Most NATO members do not have plans to meet military spending targets: report
Most NATO member states have yet to make plans to meet the military spending target insisted upon by the U.S.
The alliance is set to announce next week that members have increased their military spending in Europe, The Wall Street Journal reported Friday. But more than half of NATO members have not made plans to increase military spending to 2 percent of their gross domestic product.
Member states agreed in 2014 to move toward spending at least 2 percent of their economic output on defense by 2024.
But the Trump administration has been more aggressive in pushing NATO allies to up their defense spending. President Trump has long railed against defense spending among NATO members, arguing that the U.S. shoulders an unfair amount of the costs associated with the alliance.
NATO called on its member states last year, at the behest of the Trump administration, to formalize plans for reaching the 2 percent spending target. Some member states, however, submitted plans spanning only three years, the Journal reported. Others submitted proposals reaching to 2024, but still put those countries below the 2 percent target.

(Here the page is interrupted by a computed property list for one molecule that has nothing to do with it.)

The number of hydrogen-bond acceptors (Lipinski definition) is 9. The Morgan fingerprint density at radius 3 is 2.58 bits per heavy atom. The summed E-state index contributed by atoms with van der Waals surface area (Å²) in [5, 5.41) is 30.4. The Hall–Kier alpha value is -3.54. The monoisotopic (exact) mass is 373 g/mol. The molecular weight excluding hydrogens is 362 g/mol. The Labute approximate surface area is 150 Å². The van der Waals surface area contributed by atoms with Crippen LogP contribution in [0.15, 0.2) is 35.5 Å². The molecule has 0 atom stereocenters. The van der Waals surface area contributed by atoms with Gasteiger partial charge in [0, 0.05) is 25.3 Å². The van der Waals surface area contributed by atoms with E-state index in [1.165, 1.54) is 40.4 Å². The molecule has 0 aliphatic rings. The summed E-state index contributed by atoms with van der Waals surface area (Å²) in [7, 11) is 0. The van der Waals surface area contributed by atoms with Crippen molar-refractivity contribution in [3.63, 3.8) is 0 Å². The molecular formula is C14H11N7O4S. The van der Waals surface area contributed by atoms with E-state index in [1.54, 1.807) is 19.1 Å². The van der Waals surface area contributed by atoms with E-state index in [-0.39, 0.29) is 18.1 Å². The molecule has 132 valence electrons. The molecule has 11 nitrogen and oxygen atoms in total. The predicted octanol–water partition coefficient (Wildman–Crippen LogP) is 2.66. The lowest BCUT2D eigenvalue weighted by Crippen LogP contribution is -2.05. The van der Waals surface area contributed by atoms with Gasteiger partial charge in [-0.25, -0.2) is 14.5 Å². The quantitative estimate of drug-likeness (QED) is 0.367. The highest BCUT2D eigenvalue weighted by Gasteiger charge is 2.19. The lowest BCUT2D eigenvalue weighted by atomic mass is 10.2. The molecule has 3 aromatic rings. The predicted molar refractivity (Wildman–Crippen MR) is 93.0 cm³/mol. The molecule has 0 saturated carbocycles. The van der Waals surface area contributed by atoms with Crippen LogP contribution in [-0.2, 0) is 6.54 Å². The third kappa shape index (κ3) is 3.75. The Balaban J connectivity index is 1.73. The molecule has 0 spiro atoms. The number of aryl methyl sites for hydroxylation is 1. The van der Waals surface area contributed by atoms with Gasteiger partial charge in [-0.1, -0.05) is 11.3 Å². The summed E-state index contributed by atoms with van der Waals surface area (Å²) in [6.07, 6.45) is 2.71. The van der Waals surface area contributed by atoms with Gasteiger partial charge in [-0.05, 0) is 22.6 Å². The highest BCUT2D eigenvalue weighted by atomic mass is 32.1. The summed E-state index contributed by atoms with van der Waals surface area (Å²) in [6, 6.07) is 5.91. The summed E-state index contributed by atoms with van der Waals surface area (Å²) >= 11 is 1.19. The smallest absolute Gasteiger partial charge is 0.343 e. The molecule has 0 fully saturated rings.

According to the Journal, U.S. Defense Secretary James Mattis is expected to tell NATO defense ministers on Wednesday that, even though military spending among NATO allies has increased overall, their countries must do more.
The U.S. is also expected to announce an increase of about $1 billion in its own military spending in Europe, where it already spends about $4.8 billion annually, according to the Journal.
Out of NATO’s 29 member states, 14 have made plans to reach the 2 percent military spending goal by 2024. Eight of those countries are already hitting that target: the U.S., the United Kingdom, Greece, Latvia, Lithuania, Poland, Estonia and Romania. Six others — Bulgaria, France, Hungary, Montenegro, Slovakia and Turkey — are planning to meet the target by the deadline.
An improving economic outlook in Europe is also making it more difficult for countries to meet the 2 percent goal, because of higher economic outputs, the Journal reported.
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